There is a rising movement of global white fascism and your concern is passive white myopia. Because you're a racist piece of shit and benefit from being actively blind to global white nationalism.


>I thought a Bernie administration would help everyone and black people
>disproportionately so travelled to Iowa, Michigan and NY in 2016 to
>knock doors and did 95,000 texts for the campaign in 2020.

You think this because you don't understand structured racism or America. Probably because you're a racist piece of shit yourself.


>Obama had the most power and the most sway both as President and as
>kingmaker which is why the focus on him. If I had to rate the biggest
>impediments to progress to the Bernie 2020 campaign the media which
>is mainly controlled by whites and Elizabeth Warren would be ahead of
>Obama actually.

Do you have a degree or even an elementary level understanding of history, geopolitics, or America. Fuck your wish fulfillment.

Sorry this is the first time anyone has ever told you that. Maybe hearing it earlier would've changed your life for the better.
You're not on the side of justice, you're on the side of shaping a world through your privileged white lens.
Eat sand

-------
“There is no fate that cannot be surmounted by scorn.” -Albert Camus

  

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Brotha Sun
Member since Dec 31st 2009
6031 posts
Thu Sep-17-20 07:02 PM

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32. "you're doing a lil too much here. "
In response to Reply # 30


          

None of what he said was false.

"They used to call me Baby Luke....but now? The whole damn 2 Liiiive Crew."

  

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MEAT
Member since Feb 08th 2008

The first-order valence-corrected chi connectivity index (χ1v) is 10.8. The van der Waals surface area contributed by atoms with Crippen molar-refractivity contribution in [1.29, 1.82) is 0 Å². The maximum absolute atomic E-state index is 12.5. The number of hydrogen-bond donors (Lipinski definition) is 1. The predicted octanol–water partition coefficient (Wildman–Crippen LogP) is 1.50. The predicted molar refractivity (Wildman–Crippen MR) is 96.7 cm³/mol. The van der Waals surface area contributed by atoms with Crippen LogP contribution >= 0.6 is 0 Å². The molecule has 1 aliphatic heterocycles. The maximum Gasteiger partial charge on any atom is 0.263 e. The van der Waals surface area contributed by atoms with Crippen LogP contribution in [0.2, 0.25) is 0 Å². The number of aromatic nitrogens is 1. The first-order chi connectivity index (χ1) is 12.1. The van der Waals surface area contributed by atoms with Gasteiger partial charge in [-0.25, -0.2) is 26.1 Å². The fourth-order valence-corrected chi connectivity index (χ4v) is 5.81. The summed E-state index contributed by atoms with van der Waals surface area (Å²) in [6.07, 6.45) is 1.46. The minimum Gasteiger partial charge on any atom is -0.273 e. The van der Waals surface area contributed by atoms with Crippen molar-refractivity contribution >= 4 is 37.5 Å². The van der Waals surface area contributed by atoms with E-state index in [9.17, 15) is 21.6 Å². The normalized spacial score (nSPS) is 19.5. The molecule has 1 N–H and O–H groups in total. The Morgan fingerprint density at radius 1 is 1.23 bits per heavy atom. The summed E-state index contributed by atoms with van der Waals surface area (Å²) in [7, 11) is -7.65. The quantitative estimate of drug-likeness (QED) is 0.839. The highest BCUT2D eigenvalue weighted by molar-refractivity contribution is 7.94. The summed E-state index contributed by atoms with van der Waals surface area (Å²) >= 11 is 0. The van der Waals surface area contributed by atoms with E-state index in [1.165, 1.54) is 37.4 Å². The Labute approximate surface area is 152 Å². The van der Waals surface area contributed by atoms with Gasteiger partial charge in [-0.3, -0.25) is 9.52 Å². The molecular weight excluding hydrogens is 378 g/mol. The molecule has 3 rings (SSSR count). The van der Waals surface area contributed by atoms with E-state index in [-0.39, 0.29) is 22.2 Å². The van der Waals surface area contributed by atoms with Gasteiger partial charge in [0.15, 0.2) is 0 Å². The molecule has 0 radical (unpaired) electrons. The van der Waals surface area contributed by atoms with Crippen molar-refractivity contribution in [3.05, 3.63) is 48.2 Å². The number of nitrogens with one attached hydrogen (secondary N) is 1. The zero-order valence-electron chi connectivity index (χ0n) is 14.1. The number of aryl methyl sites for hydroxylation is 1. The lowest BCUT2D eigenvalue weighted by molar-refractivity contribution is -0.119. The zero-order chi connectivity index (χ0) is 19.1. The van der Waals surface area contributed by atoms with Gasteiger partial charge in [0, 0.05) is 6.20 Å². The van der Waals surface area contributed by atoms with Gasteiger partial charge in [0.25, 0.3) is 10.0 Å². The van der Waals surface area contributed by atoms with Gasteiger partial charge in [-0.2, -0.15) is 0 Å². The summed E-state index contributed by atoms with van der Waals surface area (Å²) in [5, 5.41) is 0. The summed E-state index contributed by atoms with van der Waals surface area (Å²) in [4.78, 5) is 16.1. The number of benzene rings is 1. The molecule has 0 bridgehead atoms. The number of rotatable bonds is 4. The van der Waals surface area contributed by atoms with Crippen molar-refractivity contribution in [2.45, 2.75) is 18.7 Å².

19796 posts
Thu Sep-17-20 07:17 PM

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33. "Were you around during the primaries? "
In response to Reply # 32
Thu Sep-17-20 07:29 PM by MEAT

  

          

https://board.okayplayer.com/okp.php?az=show_topic&forum=4&topic_id=13370114&mesg_id=13370114&listing_type=search#13370746

Ha! That's a good one. Most of you guys aren't lefties, believe you me. I actually just come here to make my blood boil and see what the latest oppo on Bernie is. I was long ago shaken of my false belief that a hip hop message board would espouse the radical politics of the people we grew up on like Boots Riley, Chuck D and Killer Mike and instead cheer at stopping a movement endorsed by a whose who of virtually every activist group and progressive icon you can name.


Dude spent the entire primaries trying to spit the names of hip hop luminaries that support Bernie, one activist, then the rest of the time bashing “party elites”

He has zero connection to Black people or black lives he’s literally never in any post about Black issues outside of the few times he pipes in to say that we were fucked by Obama and Bernie would be better

Dude is a racist. What else do you call someone who’s constantly either ignoring the plight of or the will of a race to talk down on them about how some savior and their views would help them if they weren’t only swindled by “elites”? He has ZERO vitriol for white nationalism or facism. But he keeps Obama’s name is his mouth for bashing. Fuck him.

-------
“There is no fate that cannot be surmounted by scorn.” -Albert Camus

  

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Brotha Sun
Member since Dec 31st 2009
6031 posts
Fri Sep-18-20 12:46 PM

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41. "Ahh so theres history here. "